Dallas Willard writes: “I do not know of a denomination or local church in existence that has as its goal to teach its people to do everything Jesus said. I’m not talking about a whim or a wish, but a plan.” Willard’s book, The Great Omission (Willard, 2006), is his personal take on the popular notion that the Great Commission (see Matthew 28:18-20) is primarily an encapsulation of the project which God has given to his people.
Willard insists that the local church will never accomplish its God-given task without a strategic “plan.” A simple look at history, however, reveals a greater omission: there is no evidence that the early church had anything resembling Willard’s notion of a Great Commission “plan.”
In the book Evangelism in the Early Church, author Michael Green has observed that “the precise terms of the Great Commission do not appear to have played a great part” in the strategy of the early church. “In point of fact,” he continues, the Great Commission text (Matthew 28:18-20) “is quoted very little in the writings of the second century.”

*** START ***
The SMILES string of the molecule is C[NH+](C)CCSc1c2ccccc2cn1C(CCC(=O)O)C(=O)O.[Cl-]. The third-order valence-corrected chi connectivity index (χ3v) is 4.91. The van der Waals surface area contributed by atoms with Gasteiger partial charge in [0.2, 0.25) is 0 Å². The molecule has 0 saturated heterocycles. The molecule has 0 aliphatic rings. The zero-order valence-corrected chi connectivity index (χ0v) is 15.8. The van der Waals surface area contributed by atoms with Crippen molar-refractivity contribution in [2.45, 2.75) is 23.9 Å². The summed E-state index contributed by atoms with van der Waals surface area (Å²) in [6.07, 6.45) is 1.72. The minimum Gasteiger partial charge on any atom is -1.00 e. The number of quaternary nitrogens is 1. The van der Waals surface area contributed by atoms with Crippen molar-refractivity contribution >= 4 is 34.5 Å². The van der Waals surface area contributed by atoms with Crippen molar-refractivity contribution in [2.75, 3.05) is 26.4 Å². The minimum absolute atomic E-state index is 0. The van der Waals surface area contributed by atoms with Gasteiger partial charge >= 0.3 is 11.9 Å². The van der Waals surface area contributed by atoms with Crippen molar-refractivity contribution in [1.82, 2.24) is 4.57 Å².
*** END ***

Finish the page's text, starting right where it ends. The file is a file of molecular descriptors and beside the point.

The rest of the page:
Crediting the insightful research of Roland Allen, Green concludes: “This is interesting, for it shows that the command was not seen as…the duty incumbent upon all Christians…It is rather associated with the promised presence of Christ on the mission.”
A simple look at the first Christians reminds us that praying--not planning--is the church’s "secret" of success.